A view of nature from the back of an elephant

September 21, 2009 at 1:44 pm Leave a comment

After a long lazy lunch and a few furtive looks at a dark monsoon sky, we jumped in the truck again and made our way to the elephant ride.

Life from the elephants back.

Again my conscience was itching, riding these graceful beasts just so we can have look around the jungle in many ways grates. That said, like we were told at the elephant sanctuary, if we don’t somehow monetize the elephants this way, poachers and criminals will do it in far more damaging ways. Mankind’s abilityto bring the beauty of nature down to solely a financial value really is a scourge on our species.

Anyway when we arrived we were immediately directed to the largest beast in the field. The girls were quick to note, that the fact that I was the fattest man in the room  allowed us to get this graceful giant to carry us around the jungle. The cheeky buggers should really have been grateful, because the lofty heights of the back of this animal gave us an unforgetable afternoon.

Setting off, the loping gait of the elephant took a little bit ot get used to. That said, we were soon taking no notice of the rocking and rolling and were peering keenly into the jungle trying to make up for the mornings disappointment. Jumping at every movement real or percieved, saddled  with the hope that we would see a great rhino, we were instead soon lolled into a comfortable daze that seemed almost impossible to break until we brushed through  a particularly tight break in the trees and were rewarded with the most magnificent veiw. Wallowing by a water hole were two beatiful but sadly endangered Asian Rhino. Calm, graceful, and unfazed by our presence, these ancient looking animals reminded me of a time when humans were part of nature and not dominating it. I couldn’t help but wonder if  we have dangerously overstepped the mark and should really revert back to a more sustainable  place in nature for the benefit of ourselves and everything else that eeks out a living on this planet. The fact that we could endanger the very existence of such fantastic beasts just for short term financial gain really seems all the more ridiculous when you see these magnificant animals up close.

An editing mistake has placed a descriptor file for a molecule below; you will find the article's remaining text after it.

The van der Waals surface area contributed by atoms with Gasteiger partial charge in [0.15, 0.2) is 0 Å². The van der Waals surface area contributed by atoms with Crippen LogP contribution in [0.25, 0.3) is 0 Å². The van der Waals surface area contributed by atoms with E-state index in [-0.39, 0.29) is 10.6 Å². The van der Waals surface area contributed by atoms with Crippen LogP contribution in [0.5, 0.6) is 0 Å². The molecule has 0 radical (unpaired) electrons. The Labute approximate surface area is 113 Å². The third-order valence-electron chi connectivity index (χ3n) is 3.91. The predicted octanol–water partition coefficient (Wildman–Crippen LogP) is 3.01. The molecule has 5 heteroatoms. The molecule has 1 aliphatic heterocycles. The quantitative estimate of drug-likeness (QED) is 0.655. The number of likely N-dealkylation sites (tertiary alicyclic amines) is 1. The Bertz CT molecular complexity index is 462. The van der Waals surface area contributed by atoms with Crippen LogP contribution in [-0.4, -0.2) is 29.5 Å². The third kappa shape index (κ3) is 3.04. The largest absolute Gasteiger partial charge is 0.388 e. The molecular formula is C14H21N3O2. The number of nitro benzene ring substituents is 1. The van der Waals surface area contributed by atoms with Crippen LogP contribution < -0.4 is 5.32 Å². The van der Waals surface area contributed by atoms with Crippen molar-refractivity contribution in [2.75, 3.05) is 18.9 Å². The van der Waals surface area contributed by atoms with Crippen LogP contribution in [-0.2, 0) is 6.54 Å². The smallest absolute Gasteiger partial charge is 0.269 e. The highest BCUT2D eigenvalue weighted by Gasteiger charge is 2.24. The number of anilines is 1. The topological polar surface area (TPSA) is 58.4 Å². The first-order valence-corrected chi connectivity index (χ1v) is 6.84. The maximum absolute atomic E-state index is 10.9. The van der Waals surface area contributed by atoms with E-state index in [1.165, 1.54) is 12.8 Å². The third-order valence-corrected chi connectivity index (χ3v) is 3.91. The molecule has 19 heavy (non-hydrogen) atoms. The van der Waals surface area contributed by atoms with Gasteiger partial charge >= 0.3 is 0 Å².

The rest of the afternoon consisted of more sightings, river crossings, beautiful jungle vistas and a wonderful feeling of being at least for a short time we were a part of nature rather than dominating and being disconnected from it.

Back to Kathmandu

The next day it was with a certain sense of disappointment that we raced back to Kathmandu to fulfull a few mediaobligations for WWF and more importantly wish Amand a fond farewell.

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Entry filed under: climate change, environment, nepal. Tags: , , , , .

A big THANK YOU to my little sis. PM Brown highlights the importance of COP15 in Copenhagen

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